By Bob Lipinski
Goat cheese, known as chèvre in French, is a classification of cheeses made worldwide from goat’s milk, which vary in style, appearance, and flavor. Goat’s milk cheese is made in a variety of shapes, such as cones, cylinders, disks, logs, ovals, pyramids, wheels, and “buttons.” By French law, cheese labeled as pur chèvre must be made entirely from goat’s milk. Cheeses made from a blend of goat and cow’s milk are labeled mi-chèvre.
Goat cheese costs more because of the relative scarcity of the milk: cows produce around six times as much milk as goats do. Hence, there is less cheese at higher prices.
Some goat cheeses are rolled in paprika or chili powder to give it a brick-red, colorful exterior. Others are wrapped in chestnut or grape leaves and dipped in brandy, marc, white wine, red wine, or olive oil. The outer chalk white surface is sometimes coated in ash, black pepper, or herbs.
Although the most common goat cheeses are soft and spreadable, others are semisoft, firm-textured, dry, and crumbly, and occasionally very hard, which can be grated. Some goat cheeses are smoked, while others are flavored with garlic, black pepper, curry powder, fennel, rosemary, and various herbs. Goat cheese varies in flavor from mild to acetic, tangy, sharp, nutty, grassy, earthy, barnyardy, or mushroomy.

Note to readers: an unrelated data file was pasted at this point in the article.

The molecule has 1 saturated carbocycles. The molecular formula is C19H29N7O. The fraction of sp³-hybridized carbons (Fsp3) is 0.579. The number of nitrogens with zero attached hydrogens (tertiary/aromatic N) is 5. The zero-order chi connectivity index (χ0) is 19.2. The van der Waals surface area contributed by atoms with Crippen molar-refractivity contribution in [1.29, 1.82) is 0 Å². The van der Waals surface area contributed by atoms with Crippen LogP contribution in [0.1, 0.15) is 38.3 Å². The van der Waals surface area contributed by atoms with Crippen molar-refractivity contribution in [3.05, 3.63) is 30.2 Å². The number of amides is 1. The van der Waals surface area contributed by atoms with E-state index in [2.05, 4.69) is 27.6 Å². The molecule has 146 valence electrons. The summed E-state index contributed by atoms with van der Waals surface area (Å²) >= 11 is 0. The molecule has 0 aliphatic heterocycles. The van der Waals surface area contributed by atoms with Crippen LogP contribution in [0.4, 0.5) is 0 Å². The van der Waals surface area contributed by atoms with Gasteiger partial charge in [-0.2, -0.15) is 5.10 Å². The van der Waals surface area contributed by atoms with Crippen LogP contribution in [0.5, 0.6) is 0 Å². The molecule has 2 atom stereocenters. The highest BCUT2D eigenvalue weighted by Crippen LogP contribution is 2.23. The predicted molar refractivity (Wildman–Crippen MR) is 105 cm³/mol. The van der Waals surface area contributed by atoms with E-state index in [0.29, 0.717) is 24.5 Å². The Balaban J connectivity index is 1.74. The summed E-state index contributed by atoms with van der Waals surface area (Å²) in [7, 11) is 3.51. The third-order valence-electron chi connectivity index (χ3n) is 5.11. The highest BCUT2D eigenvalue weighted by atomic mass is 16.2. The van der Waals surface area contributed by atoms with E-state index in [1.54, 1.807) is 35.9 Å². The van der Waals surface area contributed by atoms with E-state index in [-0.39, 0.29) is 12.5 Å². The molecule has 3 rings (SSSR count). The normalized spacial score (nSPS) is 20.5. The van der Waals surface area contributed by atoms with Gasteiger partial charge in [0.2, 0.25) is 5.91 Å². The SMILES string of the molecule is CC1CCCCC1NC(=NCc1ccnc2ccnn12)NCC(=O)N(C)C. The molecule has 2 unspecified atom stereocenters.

Some recommended goat cheeses to try are Alicante, Banon, Bouton-de-Culotte, Bûcheron, Cabécou, Camerano, Capricette, Chabichou, Chevrotin, Crottin de Chavignol, Garrotxa, Ibores, Lormes, Montrachet, Pélardon, Picodon, Pyramide, Sainte-Maure, Valençay, and Ziegenkäse.
There are many red, white, and rosé wines that pair well with goat cheese. Some red wines are Cabernet Franc, Gamay, Grenache, Pinot Noir, Syrah, and Zinfandel. Some white wines are Chardonnay, Chenin Blanc, Gewürztraminer, Grüner Veltliner, Muscadet, Riesling, and Sauvignon Blanc. I especially enjoy goat cheese with a brut or blanc de noirs champagne, brut Prosecco, tawny port, a dry rosé, or a chilled glass of a fino (dry) sherry.
Some suggested wines to try are…
2019 Stephane Aviron Moulin-à-Vent “Vieilles Vignes” Beaujolais, France. Cranberry-colored with an aroma and flavor of blueberry, raspberry, plums, spices, and licorice. Dry and medium-bodied, with hints of roses.
2018 Murphy-Goode Pinot Noir, California. Ruby colored with an aroma of spicy black cherry and flavors of cranberry, plum, and cola with hints of cinnamon, earth, mint, and tea leaves.
2019 Greywacke “Sauvignon Blanc,” Marlborough, New Zealand. Straw-colored with a fresh aroma of citrus and herbs. Dry and medium-bodied with flavors of chamomile, grapefruit, passion fruit, white pepper, and stone fruit.
Bob Lipinski is the author of 10 books, including “101: Everything You Need To Know About Whiskey” and “Italian Wine & Cheese Made Simple” (available on Amazon.com). He consults and conducts training seminars on Wine, Spirits, and Food and is available for speaking engagements. He can be reached at www.boblipinski.com OR [email protected]